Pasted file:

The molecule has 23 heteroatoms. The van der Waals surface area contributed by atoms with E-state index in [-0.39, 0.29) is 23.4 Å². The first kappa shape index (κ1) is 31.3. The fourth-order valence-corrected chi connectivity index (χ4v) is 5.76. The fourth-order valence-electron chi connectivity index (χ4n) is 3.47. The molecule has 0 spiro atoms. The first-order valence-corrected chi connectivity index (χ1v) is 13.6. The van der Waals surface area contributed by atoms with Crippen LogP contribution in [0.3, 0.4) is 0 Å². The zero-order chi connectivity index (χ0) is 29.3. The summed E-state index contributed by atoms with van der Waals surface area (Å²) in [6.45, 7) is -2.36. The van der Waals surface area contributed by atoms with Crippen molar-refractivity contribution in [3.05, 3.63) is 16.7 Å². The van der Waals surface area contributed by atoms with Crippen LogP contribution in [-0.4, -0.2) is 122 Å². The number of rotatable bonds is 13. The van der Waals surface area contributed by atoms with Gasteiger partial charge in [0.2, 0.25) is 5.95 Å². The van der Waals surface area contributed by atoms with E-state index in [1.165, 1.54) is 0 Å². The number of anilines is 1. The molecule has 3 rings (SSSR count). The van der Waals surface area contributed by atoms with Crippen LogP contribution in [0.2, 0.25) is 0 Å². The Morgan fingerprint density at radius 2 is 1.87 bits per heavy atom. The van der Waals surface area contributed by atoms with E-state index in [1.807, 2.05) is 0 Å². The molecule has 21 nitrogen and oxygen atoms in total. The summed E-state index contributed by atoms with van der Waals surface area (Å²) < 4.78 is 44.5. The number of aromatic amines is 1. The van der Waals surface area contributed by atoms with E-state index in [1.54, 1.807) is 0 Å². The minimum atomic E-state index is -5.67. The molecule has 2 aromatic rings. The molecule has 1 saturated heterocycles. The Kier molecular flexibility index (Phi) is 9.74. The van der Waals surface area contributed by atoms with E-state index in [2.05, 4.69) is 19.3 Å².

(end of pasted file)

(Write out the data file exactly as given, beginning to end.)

The molecule has 23 heteroatoms. The van der Waals surface area contributed by atoms with E-state index in [-0.39, 0.29) is 23.4 Å². The first kappa shape index (κ1) is 31.3. The fourth-order valence-corrected chi connectivity index (χ4v) is 5.76. The fourth-order valence-electron chi connectivity index (χ4n) is 3.47. The molecule has 0 spiro atoms. The first-order valence-corrected chi connectivity index (χ1v) is 13.6. The van der Waals surface area contributed by atoms with Crippen LogP contribution in [0.3, 0.4) is 0 Å². The zero-order chi connectivity index (χ0) is 29.3. The summed E-state index contributed by atoms with van der Waals surface area (Å²) in [6.45, 7) is -2.36. The van der Waals surface area contributed by atoms with Crippen molar-refractivity contribution in [3.05, 3.63) is 16.7 Å². The van der Waals surface area contributed by atoms with Crippen LogP contribution in [-0.4, -0.2) is 122 Å². The number of rotatable bonds is 13. The van der Waals surface area contributed by atoms with Gasteiger partial charge in [0.2, 0.25) is 5.95 Å². The van der Waals surface area contributed by atoms with E-state index in [1.165, 1.54) is 0 Å². The number of anilines is 1. The molecule has 3 rings (SSSR count). The van der Waals surface area contributed by atoms with Crippen LogP contribution in [0.2, 0.25) is 0 Å². The Morgan fingerprint density at radius 2 is 1.87 bits per heavy atom. The van der Waals surface area contributed by atoms with E-state index in [1.807, 2.05) is 0 Å². The molecule has 21 nitrogen and oxygen atoms in total. The summed E-state index contributed by atoms with van der Waals surface area (Å²) < 4.78 is 44.5. The number of aromatic amines is 1. The van der Waals surface area contributed by atoms with E-state index in [1.54, 1.807) is 0 Å². The minimum atomic E-state index is -5.67. The molecule has 2 aromatic rings. The molecule has 1 saturated heterocycles. The Kier molecular flexibility index (Phi) is 9.74. The van der Waals surface area contributed by atoms with E-state index in [2.05, 4.69) is 19.3 Å².